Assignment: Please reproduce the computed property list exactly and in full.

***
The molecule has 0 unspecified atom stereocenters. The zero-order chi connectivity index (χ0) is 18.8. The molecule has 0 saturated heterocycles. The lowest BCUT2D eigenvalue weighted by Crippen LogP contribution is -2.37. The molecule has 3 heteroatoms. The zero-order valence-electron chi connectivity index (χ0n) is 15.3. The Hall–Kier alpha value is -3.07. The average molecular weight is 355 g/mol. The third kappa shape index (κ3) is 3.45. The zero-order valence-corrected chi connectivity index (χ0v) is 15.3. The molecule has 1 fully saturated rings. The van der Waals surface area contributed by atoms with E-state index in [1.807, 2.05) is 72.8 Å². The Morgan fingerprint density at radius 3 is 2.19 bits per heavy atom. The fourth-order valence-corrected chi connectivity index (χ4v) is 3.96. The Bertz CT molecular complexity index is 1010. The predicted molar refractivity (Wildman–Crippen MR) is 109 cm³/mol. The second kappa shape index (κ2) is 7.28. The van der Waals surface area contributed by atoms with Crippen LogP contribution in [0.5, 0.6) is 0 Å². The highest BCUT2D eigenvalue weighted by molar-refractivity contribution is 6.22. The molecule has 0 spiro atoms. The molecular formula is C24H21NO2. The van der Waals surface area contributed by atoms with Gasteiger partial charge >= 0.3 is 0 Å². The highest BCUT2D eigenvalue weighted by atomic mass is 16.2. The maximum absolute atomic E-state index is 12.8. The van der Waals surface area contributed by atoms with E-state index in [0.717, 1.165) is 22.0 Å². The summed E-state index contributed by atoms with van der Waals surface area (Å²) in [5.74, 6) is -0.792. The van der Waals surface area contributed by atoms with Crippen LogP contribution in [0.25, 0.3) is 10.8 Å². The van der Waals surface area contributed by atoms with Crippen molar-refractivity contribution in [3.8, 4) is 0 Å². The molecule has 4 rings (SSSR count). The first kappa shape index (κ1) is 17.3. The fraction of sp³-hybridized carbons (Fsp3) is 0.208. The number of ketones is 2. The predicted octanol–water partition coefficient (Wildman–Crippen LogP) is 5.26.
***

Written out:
The molecule has 0 unspecified atom stereocenters. The zero-order chi connectivity index (χ0) is 18.8. The molecule has 0 saturated heterocycles. The lowest BCUT2D eigenvalue weighted by Crippen LogP contribution is -2.37. The molecule has 3 heteroatoms. The zero-order valence-electron chi connectivity index (χ0n) is 15.3. The Hall–Kier alpha value is -3.07. The average molecular weight is 355 g/mol. The third kappa shape index (κ3) is 3.45. The zero-order valence-corrected chi connectivity index (χ0v) is 15.3. The molecule has 1 fully saturated rings. The van der Waals surface area contributed by atoms with E-state index in [1.807, 2.05) is 72.8 Å². The Morgan fingerprint density at radius 3 is 2.19 bits per heavy atom. The fourth-order valence-corrected chi connectivity index (χ4v) is 3.96. The Bertz CT molecular complexity index is 1010. The predicted molar refractivity (Wildman–Crippen MR) is 109 cm³/mol. The second kappa shape index (κ2) is 7.28. The van der Waals surface area contributed by atoms with Crippen LogP contribution in [0.5, 0.6) is 0 Å². The highest BCUT2D eigenvalue weighted by molar-refractivity contribution is 6.22. The molecule has 0 spiro atoms. The molecular formula is C24H21NO2. The van der Waals surface area contributed by atoms with Gasteiger partial charge >= 0.3 is 0 Å². The highest BCUT2D eigenvalue weighted by atomic mass is 16.2. The maximum absolute atomic E-state index is 12.8. The van der Waals surface area contributed by atoms with E-state index in [0.717, 1.165) is 22.0 Å². The summed E-state index contributed by atoms with van der Waals surface area (Å²) in [5.74, 6) is -0.792. The van der Waals surface area contributed by atoms with Crippen LogP contribution in [0.25, 0.3) is 10.8 Å². The van der Waals surface area contributed by atoms with Crippen molar-refractivity contribution in [3.8, 4) is 0 Å². The molecule has 4 rings (SSSR count). The first kappa shape index (κ1) is 17.3. The fraction of sp³-hybridized carbons (Fsp3) is 0.208. The number of ketones is 2. The predicted octanol–water partition coefficient (Wildman–Crippen LogP) is 5.26.